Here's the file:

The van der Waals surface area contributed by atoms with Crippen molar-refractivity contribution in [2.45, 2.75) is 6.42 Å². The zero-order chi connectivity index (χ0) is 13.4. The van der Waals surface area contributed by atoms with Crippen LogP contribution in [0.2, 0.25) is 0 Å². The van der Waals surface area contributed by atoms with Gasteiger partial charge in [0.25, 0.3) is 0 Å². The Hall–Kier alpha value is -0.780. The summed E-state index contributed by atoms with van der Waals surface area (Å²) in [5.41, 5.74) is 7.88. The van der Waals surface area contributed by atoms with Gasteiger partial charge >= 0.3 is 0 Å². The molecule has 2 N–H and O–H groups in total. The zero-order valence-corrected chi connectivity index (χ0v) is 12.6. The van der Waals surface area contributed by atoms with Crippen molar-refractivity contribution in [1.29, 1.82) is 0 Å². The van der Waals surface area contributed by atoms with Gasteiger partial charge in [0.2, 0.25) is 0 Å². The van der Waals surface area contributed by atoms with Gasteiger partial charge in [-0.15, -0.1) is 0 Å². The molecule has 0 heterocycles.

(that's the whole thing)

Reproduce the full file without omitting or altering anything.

The van der Waals surface area contributed by atoms with Crippen molar-refractivity contribution in [2.45, 2.75) is 6.42 Å². The zero-order chi connectivity index (χ0) is 13.4. The van der Waals surface area contributed by atoms with Crippen LogP contribution in [0.2, 0.25) is 0 Å². The van der Waals surface area contributed by atoms with Gasteiger partial charge in [0.25, 0.3) is 0 Å². The Hall–Kier alpha value is -0.780. The summed E-state index contributed by atoms with van der Waals surface area (Å²) in [5.41, 5.74) is 7.88. The van der Waals surface area contributed by atoms with Gasteiger partial charge >= 0.3 is 0 Å². The molecule has 2 N–H and O–H groups in total. The zero-order valence-corrected chi connectivity index (χ0v) is 12.6. The van der Waals surface area contributed by atoms with Crippen molar-refractivity contribution in [1.29, 1.82) is 0 Å². The van der Waals surface area contributed by atoms with Gasteiger partial charge in [0.2, 0.25) is 0 Å². The van der Waals surface area contributed by atoms with Gasteiger partial charge in [-0.15, -0.1) is 0 Å². The molecule has 0 heterocycles.